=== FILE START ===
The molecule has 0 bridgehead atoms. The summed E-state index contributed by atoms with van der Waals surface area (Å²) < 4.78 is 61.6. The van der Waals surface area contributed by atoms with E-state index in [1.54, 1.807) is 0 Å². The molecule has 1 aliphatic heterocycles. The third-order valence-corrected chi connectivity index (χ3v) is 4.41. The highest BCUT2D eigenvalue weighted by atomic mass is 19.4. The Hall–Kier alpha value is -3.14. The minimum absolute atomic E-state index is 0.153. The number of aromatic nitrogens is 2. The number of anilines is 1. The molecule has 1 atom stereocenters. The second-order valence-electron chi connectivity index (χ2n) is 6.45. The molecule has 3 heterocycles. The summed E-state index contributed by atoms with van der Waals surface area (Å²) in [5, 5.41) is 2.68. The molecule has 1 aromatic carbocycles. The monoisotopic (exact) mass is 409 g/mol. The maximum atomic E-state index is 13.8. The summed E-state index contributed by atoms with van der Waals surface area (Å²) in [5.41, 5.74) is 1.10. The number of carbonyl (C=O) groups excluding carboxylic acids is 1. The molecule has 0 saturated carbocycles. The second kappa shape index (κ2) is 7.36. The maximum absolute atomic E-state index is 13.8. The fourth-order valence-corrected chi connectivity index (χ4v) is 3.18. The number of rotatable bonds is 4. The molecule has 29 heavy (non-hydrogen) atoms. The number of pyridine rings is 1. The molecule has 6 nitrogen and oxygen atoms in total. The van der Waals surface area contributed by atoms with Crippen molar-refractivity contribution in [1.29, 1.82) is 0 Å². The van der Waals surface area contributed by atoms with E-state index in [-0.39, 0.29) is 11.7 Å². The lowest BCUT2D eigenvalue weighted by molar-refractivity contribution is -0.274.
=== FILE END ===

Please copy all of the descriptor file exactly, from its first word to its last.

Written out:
The molecule has 0 bridgehead atoms. The summed E-state index contributed by atoms with van der Waals surface area (Å²) < 4.78 is 61.6. The van der Waals surface area contributed by atoms with E-state index in [1.54, 1.807) is 0 Å². The molecule has 1 aliphatic heterocycles. The third-order valence-corrected chi connectivity index (χ3v) is 4.41. The highest BCUT2D eigenvalue weighted by atomic mass is 19.4. The Hall–Kier alpha value is -3.14. The minimum absolute atomic E-state index is 0.153. The number of aromatic nitrogens is 2. The number of anilines is 1. The molecule has 1 atom stereocenters. The second-order valence-electron chi connectivity index (χ2n) is 6.45. The molecule has 3 heterocycles. The summed E-state index contributed by atoms with van der Waals surface area (Å²) in [5, 5.41) is 2.68. The molecule has 1 aromatic carbocycles. The monoisotopic (exact) mass is 409 g/mol. The maximum atomic E-state index is 13.8. The summed E-state index contributed by atoms with van der Waals surface area (Å²) in [5.41, 5.74) is 1.10. The number of carbonyl (C=O) groups excluding carboxylic acids is 1. The molecule has 0 saturated carbocycles. The second kappa shape index (κ2) is 7.36. The maximum absolute atomic E-state index is 13.8. The fourth-order valence-corrected chi connectivity index (χ4v) is 3.18. The number of rotatable bonds is 4. The molecule has 29 heavy (non-hydrogen) atoms. The number of pyridine rings is 1. The molecule has 6 nitrogen and oxygen atoms in total. The van der Waals surface area contributed by atoms with Crippen molar-refractivity contribution in [1.29, 1.82) is 0 Å². The van der Waals surface area contributed by atoms with E-state index in [-0.39, 0.29) is 11.7 Å². The lowest BCUT2D eigenvalue weighted by molar-refractivity contribution is -0.274.